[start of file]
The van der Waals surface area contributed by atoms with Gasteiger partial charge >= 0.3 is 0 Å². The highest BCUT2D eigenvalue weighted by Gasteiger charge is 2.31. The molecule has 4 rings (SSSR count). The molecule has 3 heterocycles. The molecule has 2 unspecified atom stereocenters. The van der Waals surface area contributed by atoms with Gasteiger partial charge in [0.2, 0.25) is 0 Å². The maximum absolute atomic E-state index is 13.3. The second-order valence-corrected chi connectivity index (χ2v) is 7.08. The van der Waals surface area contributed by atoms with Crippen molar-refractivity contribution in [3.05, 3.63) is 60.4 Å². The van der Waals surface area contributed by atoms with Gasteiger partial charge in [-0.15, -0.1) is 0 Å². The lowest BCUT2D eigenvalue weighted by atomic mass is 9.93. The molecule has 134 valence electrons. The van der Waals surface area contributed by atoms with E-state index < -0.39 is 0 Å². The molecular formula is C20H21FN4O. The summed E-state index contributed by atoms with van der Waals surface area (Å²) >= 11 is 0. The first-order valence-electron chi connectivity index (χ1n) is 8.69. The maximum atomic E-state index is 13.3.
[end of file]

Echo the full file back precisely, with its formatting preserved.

The van der Waals surface area contributed by atoms with Gasteiger partial charge >= 0.3 is 0 Å². The highest BCUT2D eigenvalue weighted by Gasteiger charge is 2.31. The molecule has 4 rings (SSSR count). The molecule has 3 heterocycles. The molecule has 2 unspecified atom stereocenters. The van der Waals surface area contributed by atoms with Gasteiger partial charge in [0.2, 0.25) is 0 Å². The maximum absolute atomic E-state index is 13.3. The second-order valence-corrected chi connectivity index (χ2v) is 7.08. The van der Waals surface area contributed by atoms with Crippen molar-refractivity contribution in [3.05, 3.63) is 60.4 Å². The van der Waals surface area contributed by atoms with Gasteiger partial charge in [-0.15, -0.1) is 0 Å². The lowest BCUT2D eigenvalue weighted by atomic mass is 9.93. The molecule has 134 valence electrons. The van der Waals surface area contributed by atoms with E-state index < -0.39 is 0 Å². The molecular formula is C20H21FN4O. The summed E-state index contributed by atoms with van der Waals surface area (Å²) >= 11 is 0. The first-order valence-electron chi connectivity index (χ1n) is 8.69. The maximum atomic E-state index is 13.3.